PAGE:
Baby-Snatching, Amnesia, And Murder: Inside 11 Bizarre Cases That Unsolved Mysteries Helped Solve

Published June 9, 2022

The Murder Of Ryan Stallings: How Unsolved Mysteries Solved This Genetic Mystery

Ryan Stallings

YouTubeRyan Stallings died at five months old, of what appeared to have been poisoning.

On July 9, 1989, Patricia Stallings rushed her baby son, Ryan, to the hospital. The Missouri mother was worried that her son was getting violently ill with no logical explanation. After doctors ran a series of tests, ethylene glycol — the main ingredient in antifreeze — was found in the baby’s blood.

Suspecting that his mother had poisoned him with antifreeze, the acting pediatrician had Ryan Stallings placed in protective custody, after which he was placed in foster care upon his discharge from the hospital.

But even though baby Ryan was in foster care, Patricia Stallings was still allowed to have supervised visits with her son. On August 31, 1989, Patricia visited baby Ryan and fed him a bottle. Days later, he was rushed to the hospital under suspicion of ethylene glycol poisoning, and Patricia was arrested on assault charges. Then, Ryan died on September 7, 1989.

At the time of her arrest, Patricia was pregnant with her second child. That child — a boy, whom she named David Stallings Jr. after his father — also had large amounts of ethylene glycol in his blood.

Patricia Stallings On Unsolved Mysteries

YouTubePatricia Stallings was initially sentenced to life in prison for murder, before new evidence found her not guilty.

This was curious, as David Stallings Jr. had been placed in protective custody from the day he was born and had no contact with his mother. But it was this curiosity that would ultimately prove to be his mother’s saving grace, according to Northwestern Pritzker School of Law.

On January 31, 1991, Patricia Stallings was convicted of Ryan Stallings’ murder and sentenced to life in prison. But in May of that same year, Unsolved Mysteries aired an episode featuring the curious case of Ryan Stallings, which caught the eye of William Sly, a professor and chairman of the department of biochemistry and molecular biology at St. Louis University.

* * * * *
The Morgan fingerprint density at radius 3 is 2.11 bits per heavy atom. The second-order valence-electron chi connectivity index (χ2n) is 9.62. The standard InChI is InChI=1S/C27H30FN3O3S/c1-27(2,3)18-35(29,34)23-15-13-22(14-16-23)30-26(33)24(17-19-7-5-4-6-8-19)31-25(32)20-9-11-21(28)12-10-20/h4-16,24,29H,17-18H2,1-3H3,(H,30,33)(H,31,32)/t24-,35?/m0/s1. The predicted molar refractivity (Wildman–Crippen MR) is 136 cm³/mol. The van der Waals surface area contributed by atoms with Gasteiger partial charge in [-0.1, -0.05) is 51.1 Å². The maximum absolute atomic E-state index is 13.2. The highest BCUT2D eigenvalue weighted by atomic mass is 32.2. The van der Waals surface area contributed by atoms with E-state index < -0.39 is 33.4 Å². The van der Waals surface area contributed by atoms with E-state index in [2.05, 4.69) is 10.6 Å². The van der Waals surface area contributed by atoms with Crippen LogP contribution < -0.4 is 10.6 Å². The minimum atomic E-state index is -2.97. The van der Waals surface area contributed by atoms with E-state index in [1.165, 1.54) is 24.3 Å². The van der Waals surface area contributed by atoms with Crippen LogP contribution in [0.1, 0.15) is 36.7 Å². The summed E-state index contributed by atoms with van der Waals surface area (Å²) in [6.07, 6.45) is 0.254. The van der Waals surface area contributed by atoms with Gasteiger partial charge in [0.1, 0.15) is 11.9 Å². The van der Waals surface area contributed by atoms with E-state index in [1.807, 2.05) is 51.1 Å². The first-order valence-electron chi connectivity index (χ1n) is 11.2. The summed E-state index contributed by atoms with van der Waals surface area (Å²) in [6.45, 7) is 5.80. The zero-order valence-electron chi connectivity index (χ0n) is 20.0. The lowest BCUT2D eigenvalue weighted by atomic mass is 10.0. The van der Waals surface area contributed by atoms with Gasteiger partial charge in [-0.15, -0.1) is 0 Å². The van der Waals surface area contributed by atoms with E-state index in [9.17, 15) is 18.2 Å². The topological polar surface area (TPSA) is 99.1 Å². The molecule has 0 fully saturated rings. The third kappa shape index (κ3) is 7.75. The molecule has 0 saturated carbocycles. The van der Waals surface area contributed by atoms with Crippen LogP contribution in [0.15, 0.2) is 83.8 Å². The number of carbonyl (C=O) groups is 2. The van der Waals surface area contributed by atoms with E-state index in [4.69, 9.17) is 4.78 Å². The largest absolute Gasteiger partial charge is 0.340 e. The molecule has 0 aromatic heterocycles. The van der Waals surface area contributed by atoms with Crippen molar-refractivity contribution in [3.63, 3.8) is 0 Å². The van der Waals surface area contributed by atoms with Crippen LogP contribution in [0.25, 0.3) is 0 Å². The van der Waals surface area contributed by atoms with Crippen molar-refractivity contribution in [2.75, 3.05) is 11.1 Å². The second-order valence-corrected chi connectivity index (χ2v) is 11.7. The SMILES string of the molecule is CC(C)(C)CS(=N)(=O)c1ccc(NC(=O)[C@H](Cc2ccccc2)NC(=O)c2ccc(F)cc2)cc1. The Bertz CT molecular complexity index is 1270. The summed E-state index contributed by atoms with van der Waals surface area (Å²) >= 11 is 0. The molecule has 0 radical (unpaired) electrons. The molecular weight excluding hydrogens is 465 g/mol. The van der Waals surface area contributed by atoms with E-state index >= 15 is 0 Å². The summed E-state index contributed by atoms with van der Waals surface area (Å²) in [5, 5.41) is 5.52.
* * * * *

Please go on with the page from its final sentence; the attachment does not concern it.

He later conducted tests on Ryan’s blood and determined that he had suffered from a rare genetic disease known as MMA (methylmalonic acidemia), a disease which also afflicted his surviving brother.

Armed with this new evidence, prosecutor George B. McElroy ordered the court to conduct a new trial, after which Patricia Stallings was found innocent of all charges. Though McElroy personally apologized to the family — and returned David Jr. to their custody — the Stallings later settled a lawsuit against the labs and the hospital for several million dollars.

author
Bernadette Giacomazzo
author
Bernadette Giacomazzo is a New York City-based editor, writer, photographer, and publicist whose work has been featured in People, Teen Vogue, BET, HipHopDX, XXL Magazine, The Source, Vibe, The Los Angeles Times, and elsewhere.
editor
Jaclyn Anglis
editor
Jaclyn is the senior managing editor at All That's Interesting. She holds a Master's degree in journalism from the City University of New York and a Bachelor's degree in English writing and history (double major) from DePauw University. She is interested in American history, true crime, modern history, pop culture, and science.
Citation copied
COPY
Cite This Article
Giacomazzo, Bernadette. "Baby-Snatching, Amnesia, And Murder: Inside 11 Bizarre Cases That Unsolved Mysteries Helped Solve." AllThatsInteresting.com, June 9, 2022, https://allthatsinteresting.com/unsolved-mysteries-solved. Accessed June 22, 2024.